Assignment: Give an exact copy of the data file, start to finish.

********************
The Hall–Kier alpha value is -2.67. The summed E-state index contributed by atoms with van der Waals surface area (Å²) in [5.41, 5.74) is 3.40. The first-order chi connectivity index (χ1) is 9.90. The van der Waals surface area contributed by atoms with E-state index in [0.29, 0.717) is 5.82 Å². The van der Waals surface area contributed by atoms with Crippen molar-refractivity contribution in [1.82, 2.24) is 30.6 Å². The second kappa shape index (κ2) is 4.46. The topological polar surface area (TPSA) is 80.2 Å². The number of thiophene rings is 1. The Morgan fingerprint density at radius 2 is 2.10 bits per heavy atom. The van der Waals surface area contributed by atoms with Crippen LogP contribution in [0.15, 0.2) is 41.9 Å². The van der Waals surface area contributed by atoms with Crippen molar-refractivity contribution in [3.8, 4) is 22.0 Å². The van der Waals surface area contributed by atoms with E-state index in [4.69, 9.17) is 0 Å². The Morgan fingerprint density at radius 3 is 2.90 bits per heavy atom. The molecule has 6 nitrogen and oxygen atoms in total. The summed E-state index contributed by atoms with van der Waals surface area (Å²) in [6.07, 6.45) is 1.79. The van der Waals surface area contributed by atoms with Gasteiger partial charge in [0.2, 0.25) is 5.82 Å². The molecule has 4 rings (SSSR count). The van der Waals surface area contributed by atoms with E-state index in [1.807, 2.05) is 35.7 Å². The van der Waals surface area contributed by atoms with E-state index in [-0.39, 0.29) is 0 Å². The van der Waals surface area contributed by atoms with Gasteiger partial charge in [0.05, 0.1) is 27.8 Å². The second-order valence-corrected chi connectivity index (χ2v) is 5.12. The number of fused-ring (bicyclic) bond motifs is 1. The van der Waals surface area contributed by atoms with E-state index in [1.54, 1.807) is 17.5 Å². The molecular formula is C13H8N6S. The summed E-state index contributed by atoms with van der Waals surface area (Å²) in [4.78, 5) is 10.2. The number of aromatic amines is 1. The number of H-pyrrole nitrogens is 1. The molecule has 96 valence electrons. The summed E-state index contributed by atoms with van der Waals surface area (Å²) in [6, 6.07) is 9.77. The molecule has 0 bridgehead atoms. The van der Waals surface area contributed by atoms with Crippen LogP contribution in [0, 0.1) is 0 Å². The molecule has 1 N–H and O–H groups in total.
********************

The Hall–Kier alpha value is -2.67. The summed E-state index contributed by atoms with van der Waals surface area (Å²) in [5.41, 5.74) is 3.40. The first-order chi connectivity index (χ1) is 9.90. The van der Waals surface area contributed by atoms with E-state index in [0.29, 0.717) is 5.82 Å². The van der Waals surface area contributed by atoms with Crippen molar-refractivity contribution in [1.82, 2.24) is 30.6 Å². The second kappa shape index (κ2) is 4.46. The topological polar surface area (TPSA) is 80.2 Å². The number of thiophene rings is 1. The Morgan fingerprint density at radius 2 is 2.10 bits per heavy atom. The van der Waals surface area contributed by atoms with Crippen LogP contribution in [0.15, 0.2) is 41.9 Å². The van der Waals surface area contributed by atoms with Crippen molar-refractivity contribution in [3.8, 4) is 22.0 Å². The van der Waals surface area contributed by atoms with E-state index in [4.69, 9.17) is 0 Å². The Morgan fingerprint density at radius 3 is 2.90 bits per heavy atom. The molecule has 6 nitrogen and oxygen atoms in total. The summed E-state index contributed by atoms with van der Waals surface area (Å²) in [6.07, 6.45) is 1.79. The van der Waals surface area contributed by atoms with Gasteiger partial charge in [0.2, 0.25) is 5.82 Å². The molecule has 4 rings (SSSR count). The van der Waals surface area contributed by atoms with E-state index in [1.807, 2.05) is 35.7 Å². The van der Waals surface area contributed by atoms with E-state index in [-0.39, 0.29) is 0 Å². The van der Waals surface area contributed by atoms with Gasteiger partial charge in [0.05, 0.1) is 27.8 Å². The second-order valence-corrected chi connectivity index (χ2v) is 5.12. The number of fused-ring (bicyclic) bond motifs is 1. The van der Waals surface area contributed by atoms with E-state index in [1.54, 1.807) is 17.5 Å². The molecular formula is C13H8N6S. The summed E-state index contributed by atoms with van der Waals surface area (Å²) in [4.78, 5) is 10.2. The number of aromatic amines is 1. The number of H-pyrrole nitrogens is 1. The molecule has 96 valence electrons. The summed E-state index contributed by atoms with van der Waals surface area (Å²) in [6, 6.07) is 9.77. The molecule has 0 bridgehead atoms. The van der Waals surface area contributed by atoms with Crippen LogP contribution in [0, 0.1) is 0 Å². The molecule has 1 N–H and O–H groups in total.